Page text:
Israeli police admits spyware use raises legal questions

JERUSALEM, Feb 1 (Reuters) - Israel's police force, accused by rights groups of improperly using powerful hacking spyware, said on Tuesday it had found "anomalies" in its electronic surveillance that meant the legality of some of its information collection was debatable.

The attorney-general's office ordered a probe into police surveillance tactics on Jan. 20, citing allegations about the Pegasus spyware produced by surveillance firm NSO Group. At the time, police said all wiretaps were conducted lawfully.

But the force's deputy chief of investigations and intelligence, Yoav Telem, told a parliamentary oversight committee that further inquiries uncovered "automatic technological anomalies".

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These led to the gathering of materials "over which there is a legal debate - whether they are covered by the world of secret monitoring," a transcript published by the panel quoted him as saying.

Telem, who did not provide operational details, appeared to be alluding to Israel's 1979 Secret Monitoring Law. According to Channel 12 TV, that law empowers real-time eavesdropping on suspected criminal or terrorists - whereas Pegasus had given police added access to past communications on hacked phones.

Israel's Calcalist newspaper said in an unsourced report last month that police had used Pegasus against targets including anti-government protest leaders, sometimes without the required court warrants.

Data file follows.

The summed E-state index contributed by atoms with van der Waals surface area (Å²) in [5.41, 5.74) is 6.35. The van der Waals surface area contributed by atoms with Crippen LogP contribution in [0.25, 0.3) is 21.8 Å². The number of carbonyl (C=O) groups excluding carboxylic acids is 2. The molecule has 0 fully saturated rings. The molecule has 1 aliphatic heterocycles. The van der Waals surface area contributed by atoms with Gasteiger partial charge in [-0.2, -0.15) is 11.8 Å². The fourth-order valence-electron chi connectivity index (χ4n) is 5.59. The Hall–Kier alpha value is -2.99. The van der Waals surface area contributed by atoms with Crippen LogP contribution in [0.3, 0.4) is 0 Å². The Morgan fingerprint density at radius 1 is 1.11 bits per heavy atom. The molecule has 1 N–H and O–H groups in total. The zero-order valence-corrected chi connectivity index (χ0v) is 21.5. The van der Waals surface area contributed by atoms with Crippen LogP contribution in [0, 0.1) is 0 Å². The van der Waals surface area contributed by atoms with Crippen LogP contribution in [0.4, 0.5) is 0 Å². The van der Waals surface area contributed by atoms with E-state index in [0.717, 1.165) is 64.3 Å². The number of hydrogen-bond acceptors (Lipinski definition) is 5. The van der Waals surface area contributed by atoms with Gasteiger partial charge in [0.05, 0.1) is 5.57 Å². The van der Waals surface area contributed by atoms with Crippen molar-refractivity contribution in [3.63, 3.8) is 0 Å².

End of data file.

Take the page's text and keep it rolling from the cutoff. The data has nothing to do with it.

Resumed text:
That added a new domestic angle to global pressure on Israel following allegations that Pegasus has been abused by some foreign client governments to spy on human rights activists, journalists and politicians.

NSO, whose sales are subject to Israeli government approval, says it has no involvement in any way in the system's operation once it is sold to governmental customers.

A task force set up by the attorney-general's office to investigate the allegations against police is due to submit findings on July 1.

In the interim, police said in a statement, the office had ordered it to institute "immediate measures to prevent possible straying from authorised powers". It did not elaborate on these.

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Writing by Dan Williams Editing by Steven Scheer, William Maclean

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